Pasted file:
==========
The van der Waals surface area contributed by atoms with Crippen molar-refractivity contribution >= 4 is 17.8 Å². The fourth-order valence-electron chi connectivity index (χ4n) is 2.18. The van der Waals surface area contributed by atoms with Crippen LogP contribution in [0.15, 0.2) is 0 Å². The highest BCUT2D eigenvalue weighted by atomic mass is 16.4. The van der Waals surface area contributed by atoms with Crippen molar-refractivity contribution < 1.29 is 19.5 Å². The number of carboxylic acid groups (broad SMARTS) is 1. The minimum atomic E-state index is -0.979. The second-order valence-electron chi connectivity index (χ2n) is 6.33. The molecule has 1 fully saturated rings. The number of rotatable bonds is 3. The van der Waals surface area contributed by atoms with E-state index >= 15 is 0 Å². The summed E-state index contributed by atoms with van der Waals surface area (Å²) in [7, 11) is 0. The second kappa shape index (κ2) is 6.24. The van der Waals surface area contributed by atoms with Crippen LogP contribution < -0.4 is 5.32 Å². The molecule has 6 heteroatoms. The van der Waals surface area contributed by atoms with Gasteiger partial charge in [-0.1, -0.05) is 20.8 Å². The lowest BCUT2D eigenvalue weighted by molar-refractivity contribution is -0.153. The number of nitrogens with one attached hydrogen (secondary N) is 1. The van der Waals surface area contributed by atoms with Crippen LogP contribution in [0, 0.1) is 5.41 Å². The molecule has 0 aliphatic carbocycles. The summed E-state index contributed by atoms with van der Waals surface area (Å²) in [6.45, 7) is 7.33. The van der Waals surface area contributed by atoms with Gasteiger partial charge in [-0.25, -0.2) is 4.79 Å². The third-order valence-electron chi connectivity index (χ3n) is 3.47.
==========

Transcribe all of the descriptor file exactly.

The van der Waals surface area contributed by atoms with Crippen molar-refractivity contribution >= 4 is 17.8 Å². The fourth-order valence-electron chi connectivity index (χ4n) is 2.18. The van der Waals surface area contributed by atoms with Crippen LogP contribution in [0.15, 0.2) is 0 Å². The highest BCUT2D eigenvalue weighted by atomic mass is 16.4. The van der Waals surface area contributed by atoms with Crippen molar-refractivity contribution < 1.29 is 19.5 Å². The number of carboxylic acid groups (broad SMARTS) is 1. The minimum atomic E-state index is -0.979. The second-order valence-electron chi connectivity index (χ2n) is 6.33. The molecule has 1 fully saturated rings. The number of rotatable bonds is 3. The van der Waals surface area contributed by atoms with E-state index >= 15 is 0 Å². The summed E-state index contributed by atoms with van der Waals surface area (Å²) in [7, 11) is 0. The second kappa shape index (κ2) is 6.24. The van der Waals surface area contributed by atoms with Crippen LogP contribution < -0.4 is 5.32 Å². The molecule has 6 heteroatoms. The van der Waals surface area contributed by atoms with Gasteiger partial charge in [-0.1, -0.05) is 20.8 Å². The lowest BCUT2D eigenvalue weighted by molar-refractivity contribution is -0.153. The number of nitrogens with one attached hydrogen (secondary N) is 1. The van der Waals surface area contributed by atoms with Crippen LogP contribution in [0, 0.1) is 5.41 Å². The molecule has 0 aliphatic carbocycles. The summed E-state index contributed by atoms with van der Waals surface area (Å²) in [6.45, 7) is 7.33. The van der Waals surface area contributed by atoms with Gasteiger partial charge in [-0.25, -0.2) is 4.79 Å². The third-order valence-electron chi connectivity index (χ3n) is 3.47.